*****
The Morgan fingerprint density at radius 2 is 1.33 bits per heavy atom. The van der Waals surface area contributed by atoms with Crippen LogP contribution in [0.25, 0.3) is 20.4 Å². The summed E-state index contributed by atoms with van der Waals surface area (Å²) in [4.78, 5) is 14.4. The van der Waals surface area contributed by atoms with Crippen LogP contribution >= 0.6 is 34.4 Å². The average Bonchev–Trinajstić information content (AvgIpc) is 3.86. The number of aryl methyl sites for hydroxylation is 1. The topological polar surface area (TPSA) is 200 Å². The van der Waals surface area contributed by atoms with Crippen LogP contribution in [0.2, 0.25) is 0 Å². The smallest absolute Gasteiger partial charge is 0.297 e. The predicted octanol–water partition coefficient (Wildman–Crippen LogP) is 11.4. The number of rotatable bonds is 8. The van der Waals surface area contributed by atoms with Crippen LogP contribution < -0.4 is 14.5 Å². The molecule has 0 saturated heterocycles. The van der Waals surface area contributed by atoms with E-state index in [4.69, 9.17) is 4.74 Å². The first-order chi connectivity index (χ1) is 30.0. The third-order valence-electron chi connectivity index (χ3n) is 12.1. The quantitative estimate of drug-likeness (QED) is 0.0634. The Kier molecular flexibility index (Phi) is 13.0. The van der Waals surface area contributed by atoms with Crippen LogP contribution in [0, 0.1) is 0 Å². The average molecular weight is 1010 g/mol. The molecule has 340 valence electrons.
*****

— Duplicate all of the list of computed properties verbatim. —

The Morgan fingerprint density at radius 2 is 1.33 bits per heavy atom. The van der Waals surface area contributed by atoms with Crippen LogP contribution in [0.25, 0.3) is 20.4 Å². The summed E-state index contributed by atoms with van der Waals surface area (Å²) in [4.78, 5) is 14.4. The van der Waals surface area contributed by atoms with Crippen LogP contribution >= 0.6 is 34.4 Å². The average Bonchev–Trinajstić information content (AvgIpc) is 3.86. The number of aryl methyl sites for hydroxylation is 1. The topological polar surface area (TPSA) is 200 Å². The van der Waals surface area contributed by atoms with Crippen LogP contribution in [0.2, 0.25) is 0 Å². The smallest absolute Gasteiger partial charge is 0.297 e. The predicted octanol–water partition coefficient (Wildman–Crippen LogP) is 11.4. The number of rotatable bonds is 8. The van der Waals surface area contributed by atoms with Crippen LogP contribution < -0.4 is 14.5 Å². The molecule has 0 saturated heterocycles. The van der Waals surface area contributed by atoms with E-state index in [4.69, 9.17) is 4.74 Å². The first-order chi connectivity index (χ1) is 30.0. The third-order valence-electron chi connectivity index (χ3n) is 12.1. The quantitative estimate of drug-likeness (QED) is 0.0634. The Kier molecular flexibility index (Phi) is 13.0. The van der Waals surface area contributed by atoms with Crippen LogP contribution in [0, 0.1) is 0 Å². The average molecular weight is 1010 g/mol. The molecule has 340 valence electrons.